The time taken to restart a queue manager that was processing transactional messages will depend on a number of factors including the performance of the underlying files system hosting the recovery log and the depth of the queues.
A paper showing some examples of queue manager re-start times in different situations is now available on our github performance page here
Measurements include cases where V9.1.1 optimisations dramatically improve restart times, e.g.
- Reduced I/O operations During Restart
We have reduced the number of I/O requests required to access the recovery log during restart (particularly beneficial when using NFS for multi-instance queue manager support, for instance).
The chart above shows the elapsed time taken to recover a queue manager that was killed abruptly when a requester/responder style workload was running at a rate of 2,500 round trips per second. The recovery log was hosted on a local SAN, and then on NFS, via a local 10Gb link, with increasing levels of latency:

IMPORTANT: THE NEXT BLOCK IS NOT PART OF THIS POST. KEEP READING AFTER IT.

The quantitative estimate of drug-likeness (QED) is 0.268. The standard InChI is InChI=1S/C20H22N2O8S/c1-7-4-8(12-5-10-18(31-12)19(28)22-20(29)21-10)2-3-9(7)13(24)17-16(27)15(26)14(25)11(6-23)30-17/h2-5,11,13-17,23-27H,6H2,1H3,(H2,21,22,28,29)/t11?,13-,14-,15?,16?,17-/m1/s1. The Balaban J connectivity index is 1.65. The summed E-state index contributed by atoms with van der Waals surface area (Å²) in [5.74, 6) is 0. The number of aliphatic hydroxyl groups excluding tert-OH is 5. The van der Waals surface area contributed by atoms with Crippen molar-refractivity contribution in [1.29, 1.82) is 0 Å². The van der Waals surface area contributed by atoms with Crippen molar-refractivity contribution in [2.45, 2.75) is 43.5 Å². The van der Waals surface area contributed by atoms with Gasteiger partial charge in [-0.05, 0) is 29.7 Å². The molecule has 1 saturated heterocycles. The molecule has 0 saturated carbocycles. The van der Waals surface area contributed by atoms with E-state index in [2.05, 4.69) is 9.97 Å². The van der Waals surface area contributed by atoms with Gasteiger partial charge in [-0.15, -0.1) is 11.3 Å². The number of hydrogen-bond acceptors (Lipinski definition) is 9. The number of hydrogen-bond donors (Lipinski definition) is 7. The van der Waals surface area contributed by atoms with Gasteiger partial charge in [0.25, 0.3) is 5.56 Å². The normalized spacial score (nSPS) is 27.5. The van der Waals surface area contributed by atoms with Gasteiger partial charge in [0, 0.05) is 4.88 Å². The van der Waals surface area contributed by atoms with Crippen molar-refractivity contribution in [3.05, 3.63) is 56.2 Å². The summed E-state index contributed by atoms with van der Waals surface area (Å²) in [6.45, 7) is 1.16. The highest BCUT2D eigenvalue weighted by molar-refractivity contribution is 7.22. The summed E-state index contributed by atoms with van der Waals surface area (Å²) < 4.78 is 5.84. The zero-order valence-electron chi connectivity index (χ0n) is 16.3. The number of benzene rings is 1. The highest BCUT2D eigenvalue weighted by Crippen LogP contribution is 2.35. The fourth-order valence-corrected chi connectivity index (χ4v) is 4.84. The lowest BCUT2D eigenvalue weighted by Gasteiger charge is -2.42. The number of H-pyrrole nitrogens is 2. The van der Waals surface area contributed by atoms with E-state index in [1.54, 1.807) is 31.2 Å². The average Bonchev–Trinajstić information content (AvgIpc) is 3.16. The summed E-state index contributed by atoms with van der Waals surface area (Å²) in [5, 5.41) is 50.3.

For higher latency files system, recovery time was dramatically reduced in this test for V9.1.1 (orange bars) vs V9.1.0 (blue bars)
- Parallel Queue Loading
The chart above shows restart times for a controlled test where each of 10 queues has a single uncommitted message on it (ensuring every queue will need to be loaded on restart), followed by 10K committed messages on the recovery log. The 10 queues are initially empty, or populated with up to 1,000,000 2KB messages per queue. The queue manager is killed abruptly, then restarted causing forward recovery of the transactions on the log, which in turn triggers all 10 of the queues to be loaded as part of the re-start process. Queue loading is done in parallel in V9.1.1. which reduces the start-up time when compared to V9.1.0. The time saving increases with the initial depth of the queue.